DiS: Has the whole Jay-Z Glastonbury blah spelled the death of the interesting festival headliner?
RDB: It’s kind of worrying; I was totally surprised by that whole Glastonbury furore, and I still found it hard to believe people would buy or not buy a ticket depending on the headliner. It never used to be like that. If you look on the Latitude forums you’ll see that when they announced Grace Jones and The Pet Shop Boys they got absolutely lampooned. And when the Isle Of White festival announced Neil Young there were 12 pages of stuff on the forum straight off, petitions to stop him playing. He’s a legend and he will be absolutely incredible, but you have to realise how important your crowd is. When I booked the Scissor Sisters for Bestival - I’m not a massive fan myself, as you may imagine - but I did so with a slightly more commercial ear, same with Amy Winehouse last year. It’s difficult.
Video: Jay-Z: Glastonbury 2008
DiS: What do you think to the the one-day urban festival format? Stuff like Lovebox and Hyde Park Calling seems to be doing pretty well...
RDB: I think there’s a lot of people that don’t want to get their feet wet so to speak; Bestival last year [it rained A LOT] is their idea of hell, tripping up at a Lovebox type thing in a park in London that’s over by 10pm at night is their idea of a festival. If you can call it that. But I think these events are brilliant, because it’s great for people who don’t wanna get fully stuck in. But yeah, it’s cheating.
DiS: Do you have any regrets about stages being shut and the number of people who left early at Bestival last year? Would it be the same this year if it rained as heavily?
RDB: Possibly, yeah. I mean, if you get ten inches of rain in three days there’s very little you can do. It was muddy and looking back on it, where the BBC Stage was was unfortunate, but you just couldn’t have forseen that amount of rain, there were people dying elsewhere in the country, drowning in rivers and stuff. I think we did a good job under the circumstances.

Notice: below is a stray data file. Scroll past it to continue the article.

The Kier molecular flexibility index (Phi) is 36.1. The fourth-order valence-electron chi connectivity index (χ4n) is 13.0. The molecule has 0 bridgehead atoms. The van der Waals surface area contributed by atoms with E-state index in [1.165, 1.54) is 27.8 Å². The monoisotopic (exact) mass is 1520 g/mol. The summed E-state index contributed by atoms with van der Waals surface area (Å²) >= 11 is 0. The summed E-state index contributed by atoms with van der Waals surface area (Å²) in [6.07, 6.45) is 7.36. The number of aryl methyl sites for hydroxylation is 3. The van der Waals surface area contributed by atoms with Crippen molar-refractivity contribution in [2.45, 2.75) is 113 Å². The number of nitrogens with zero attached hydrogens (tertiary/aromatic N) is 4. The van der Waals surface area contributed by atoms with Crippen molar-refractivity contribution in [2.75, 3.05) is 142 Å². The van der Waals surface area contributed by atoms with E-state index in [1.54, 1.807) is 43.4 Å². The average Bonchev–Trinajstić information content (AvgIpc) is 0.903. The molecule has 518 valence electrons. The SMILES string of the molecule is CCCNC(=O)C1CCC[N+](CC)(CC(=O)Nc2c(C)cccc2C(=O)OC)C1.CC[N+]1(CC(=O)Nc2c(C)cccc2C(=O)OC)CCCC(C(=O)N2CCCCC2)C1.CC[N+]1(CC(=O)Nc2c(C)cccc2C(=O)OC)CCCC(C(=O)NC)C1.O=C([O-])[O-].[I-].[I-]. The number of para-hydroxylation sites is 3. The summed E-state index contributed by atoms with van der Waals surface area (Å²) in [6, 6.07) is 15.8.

Video: yes, it really was quite muddy at Bestival 2008
DiS: You kind of lost your shit on the Bestival forum with people who grumbled about the mud; is that just a danger of aiming a festival at comfortably off 20 and 30 somethings?
RDB: Yeah, I’m really active on the forum and I want to listen to what people say and I did jump straight in. It’s difficult, because one person can post something on the forum and it just gets totally misread, but there were a couple of people who obviously hated the fact there was some mud there. If I was the promoter of Latitude I think I’d actually be depressed about the reaction to those headliners.
DiS: So what – as the title of your talk alludes to – is the future of festivals?
RDB: I think the way things are going, there’s still a bit more wastage that needs to occur. It’s interesting that new shows that have occurred this year, some of which have already been cancelled. I’d never say ‘don’t start a festival’, but at the same time I think a lot of people think it’s an easy way to make a quick buck. But I think if you’ve got a really good idea and solid financial backing then there’s definitely a market out there, as you can see from all the shows that are sold out, so you’ve just got to make sure you really are doing anything different. I think there’s a whole raft of 500 to 1,000 person parties that are growing into their own festivals, and I think that is what the future of festivals is I think, those little homegrown independent parties, they’re going to become the next Bestival or Big Chill or Latitude.